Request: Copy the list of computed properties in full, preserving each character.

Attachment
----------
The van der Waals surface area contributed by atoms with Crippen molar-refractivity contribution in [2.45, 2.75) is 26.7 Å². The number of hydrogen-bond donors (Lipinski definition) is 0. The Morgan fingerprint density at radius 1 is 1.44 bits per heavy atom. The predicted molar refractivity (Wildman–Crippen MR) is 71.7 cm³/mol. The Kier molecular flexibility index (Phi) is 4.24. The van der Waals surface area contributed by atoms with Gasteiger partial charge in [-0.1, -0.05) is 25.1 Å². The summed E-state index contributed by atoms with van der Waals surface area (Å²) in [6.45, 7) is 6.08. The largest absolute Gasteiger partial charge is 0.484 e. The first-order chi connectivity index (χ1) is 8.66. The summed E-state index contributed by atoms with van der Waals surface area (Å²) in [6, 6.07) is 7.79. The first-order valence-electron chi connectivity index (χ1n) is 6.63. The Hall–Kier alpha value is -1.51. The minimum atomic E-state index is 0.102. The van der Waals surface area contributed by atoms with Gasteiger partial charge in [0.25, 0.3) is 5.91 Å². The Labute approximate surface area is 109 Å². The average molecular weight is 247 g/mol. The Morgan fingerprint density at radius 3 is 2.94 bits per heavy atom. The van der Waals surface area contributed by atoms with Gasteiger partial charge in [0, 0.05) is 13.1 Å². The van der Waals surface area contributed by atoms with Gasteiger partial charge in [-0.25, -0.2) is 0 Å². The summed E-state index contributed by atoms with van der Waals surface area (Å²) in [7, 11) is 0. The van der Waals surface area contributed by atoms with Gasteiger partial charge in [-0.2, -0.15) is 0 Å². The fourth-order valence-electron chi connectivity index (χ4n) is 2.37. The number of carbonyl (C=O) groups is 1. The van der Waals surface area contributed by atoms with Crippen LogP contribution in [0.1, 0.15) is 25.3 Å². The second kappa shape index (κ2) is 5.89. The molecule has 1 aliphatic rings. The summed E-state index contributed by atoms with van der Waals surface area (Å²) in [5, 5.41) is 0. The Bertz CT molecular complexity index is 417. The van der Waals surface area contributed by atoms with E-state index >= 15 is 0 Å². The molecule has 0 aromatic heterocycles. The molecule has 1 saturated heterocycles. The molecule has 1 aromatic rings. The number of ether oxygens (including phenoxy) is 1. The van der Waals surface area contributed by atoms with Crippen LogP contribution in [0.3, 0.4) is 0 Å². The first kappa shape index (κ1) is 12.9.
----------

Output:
The van der Waals surface area contributed by atoms with Crippen molar-refractivity contribution in [2.45, 2.75) is 26.7 Å². The number of hydrogen-bond donors (Lipinski definition) is 0. The Morgan fingerprint density at radius 1 is 1.44 bits per heavy atom. The predicted molar refractivity (Wildman–Crippen MR) is 71.7 cm³/mol. The Kier molecular flexibility index (Phi) is 4.24. The van der Waals surface area contributed by atoms with Gasteiger partial charge in [-0.1, -0.05) is 25.1 Å². The summed E-state index contributed by atoms with van der Waals surface area (Å²) in [6.45, 7) is 6.08. The largest absolute Gasteiger partial charge is 0.484 e. The first-order chi connectivity index (χ1) is 8.66. The summed E-state index contributed by atoms with van der Waals surface area (Å²) in [6, 6.07) is 7.79. The first-order valence-electron chi connectivity index (χ1n) is 6.63. The Hall–Kier alpha value is -1.51. The minimum atomic E-state index is 0.102. The van der Waals surface area contributed by atoms with Gasteiger partial charge in [0.25, 0.3) is 5.91 Å². The Labute approximate surface area is 109 Å². The average molecular weight is 247 g/mol. The Morgan fingerprint density at radius 3 is 2.94 bits per heavy atom. The van der Waals surface area contributed by atoms with Gasteiger partial charge in [0, 0.05) is 13.1 Å². The van der Waals surface area contributed by atoms with Gasteiger partial charge in [-0.25, -0.2) is 0 Å². The summed E-state index contributed by atoms with van der Waals surface area (Å²) in [7, 11) is 0. The van der Waals surface area contributed by atoms with Gasteiger partial charge in [-0.2, -0.15) is 0 Å². The fourth-order valence-electron chi connectivity index (χ4n) is 2.37. The number of carbonyl (C=O) groups is 1. The van der Waals surface area contributed by atoms with Crippen LogP contribution in [0.1, 0.15) is 25.3 Å². The second kappa shape index (κ2) is 5.89. The molecule has 1 aliphatic rings. The summed E-state index contributed by atoms with van der Waals surface area (Å²) in [5, 5.41) is 0. The Bertz CT molecular complexity index is 417. The van der Waals surface area contributed by atoms with E-state index >= 15 is 0 Å². The molecule has 0 aromatic heterocycles. The molecule has 1 saturated heterocycles. The molecule has 1 aromatic rings. The number of ether oxygens (including phenoxy) is 1. The van der Waals surface area contributed by atoms with Crippen LogP contribution in [0.3, 0.4) is 0 Å². The first kappa shape index (κ1) is 12.9.